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Backpacking Reflection Canyon | Everything You Need To Know

Reflection Canyon is one of the most famous spots on Lake Powell. It is located in Glen Canyon National Recreation Area of Southern Utah and boasts an amazing view from the ridge above Lake Powell.

Jake and I had always dreamed of seeing it in person, but its location right in the middle of this enormous and remote lake makes accessing this beautiful spot a real challenge. So it’s remained on our bucket list ever since we first visited Lake Powell 4 years ago.

Emily with her feet out of the tent with a view of reflection canyon at sunrise
Camping on the ridge at Reflection Canyon

Backpacking Reflection Canyon is an absolute adventure, from the gnarly dirt road drive, to hiking in the desert sun, to camping on the edge of a cliff!  It is often visited via houseboat, or even airplane, but if you are up for the challenge, we think it is best visited by foot!

If you are considering visiting Lake Powell on a boat, we have an extremely detailed guide for planning a Lake Powell Houseboat Trip.

Emily jumping into Jakes Arms with excitement that we made it to reflection canyon
View of Reflection Canyon

If you are up for an epic adventure, you won’t be disappointed with the end result!

But, you will want to be a pretty experienced hiker or at least travel with one. This is a quite stenuous hike. Everything you need to know for backpacking Reflection Canyon is shared below. 

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Hiking Stats For Backpacking Reflection Canyon:

  • Distance: 18.7 miles
  • Elevation: 1873 Feet
  • Difficulty: Hard
  • Type: Out & back
  • Permit: Yes
  • Bathroom: No
  • Dogs: Yes

Permits for Reflection Canyon

Backcountry permits are required for backpacking Reflection Canyon.

It is free, but you must acquire one from the Escalante Visitor Center (in the town of Escalante, UT) before heading to the trailhead. 

View of Navajo Mountain along the Reflection Canyon Hike
View of Navajo Mountain along the Reflection Canyon Hike

Preparation For Reflection Canyon:


After you get a permit, be sure to fill up on gas before driving to the trailhead. There are 3 gas stations to choose from in the town of Escalante.


Also, make sure you pack in enough water, because there is no water source along the road.  One gallon per person per day is a good benchmark to work from. You cannot get down to Lake Powell at any point during this hike, so don’t count on being able to filter lake water.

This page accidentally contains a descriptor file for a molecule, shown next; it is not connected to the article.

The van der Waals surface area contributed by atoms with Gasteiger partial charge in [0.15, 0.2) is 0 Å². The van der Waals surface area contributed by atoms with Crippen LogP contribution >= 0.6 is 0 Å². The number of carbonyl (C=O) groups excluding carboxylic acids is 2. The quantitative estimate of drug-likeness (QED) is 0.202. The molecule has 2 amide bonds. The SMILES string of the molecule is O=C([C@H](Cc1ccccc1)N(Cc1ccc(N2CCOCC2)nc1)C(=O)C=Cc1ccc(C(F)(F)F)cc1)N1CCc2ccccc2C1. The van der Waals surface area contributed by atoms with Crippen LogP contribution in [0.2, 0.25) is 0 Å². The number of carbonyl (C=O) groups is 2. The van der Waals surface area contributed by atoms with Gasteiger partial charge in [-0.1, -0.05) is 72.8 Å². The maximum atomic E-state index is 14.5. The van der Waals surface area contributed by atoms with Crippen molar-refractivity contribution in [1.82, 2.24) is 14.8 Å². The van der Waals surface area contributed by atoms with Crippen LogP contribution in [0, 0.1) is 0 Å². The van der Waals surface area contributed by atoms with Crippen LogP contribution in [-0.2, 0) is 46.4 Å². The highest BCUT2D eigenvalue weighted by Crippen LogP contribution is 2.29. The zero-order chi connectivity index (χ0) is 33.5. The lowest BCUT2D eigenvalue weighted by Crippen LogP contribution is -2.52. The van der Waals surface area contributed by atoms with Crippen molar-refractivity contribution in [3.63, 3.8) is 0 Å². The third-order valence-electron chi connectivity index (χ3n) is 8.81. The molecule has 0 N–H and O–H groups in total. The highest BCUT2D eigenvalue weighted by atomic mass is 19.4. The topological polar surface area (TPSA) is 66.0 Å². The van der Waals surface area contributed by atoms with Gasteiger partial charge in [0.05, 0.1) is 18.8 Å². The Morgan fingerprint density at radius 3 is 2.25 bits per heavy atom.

There is a free water-fill spigot at the Escalante Interagency Visitor Center in the town of Escalante.


There is a small grocery store in Escalante, but you can expect higher prices than supermarkets in bigger towns.

Air Down

We also suggest airing down your tires 25%, because you will be traveling for over 50 miles on a heavily washboarded and rocky dirt road. But only air down if you are comfortable with the process and have the right equipment (i.e. tire deflator, pressure gauge, and air compressor). Or you can use the air compressors at the gas stations once you get back.

Reflection Canyon Trailhead:

View of the parking lot for Reflection Canyon Trailhead
View of the parking lot for Reflection Canyon Trailhead

Getting to the trailhead is a whole nother adventure in itself. You access the trailhead parking area via Hole In The Rock Road. The road is 51 miles long and can take anywhere from 2-5 hours depending on road conditions, your vehicle, driving ability, speed.

We highly suggest putting the trailhead into your GPS while in town when you have service, because there isn’t much service along the road. And the trailhead is not well marked. 

The first section of the road is manageable in any car. It’s a sandy road that is graded, but it can get very bumpy in sections. This road is notorious for having some brutal washboard. The speed limit is 35 miles per hour, so this is where you can track the most ground if you want to make it there faster than 4 hours.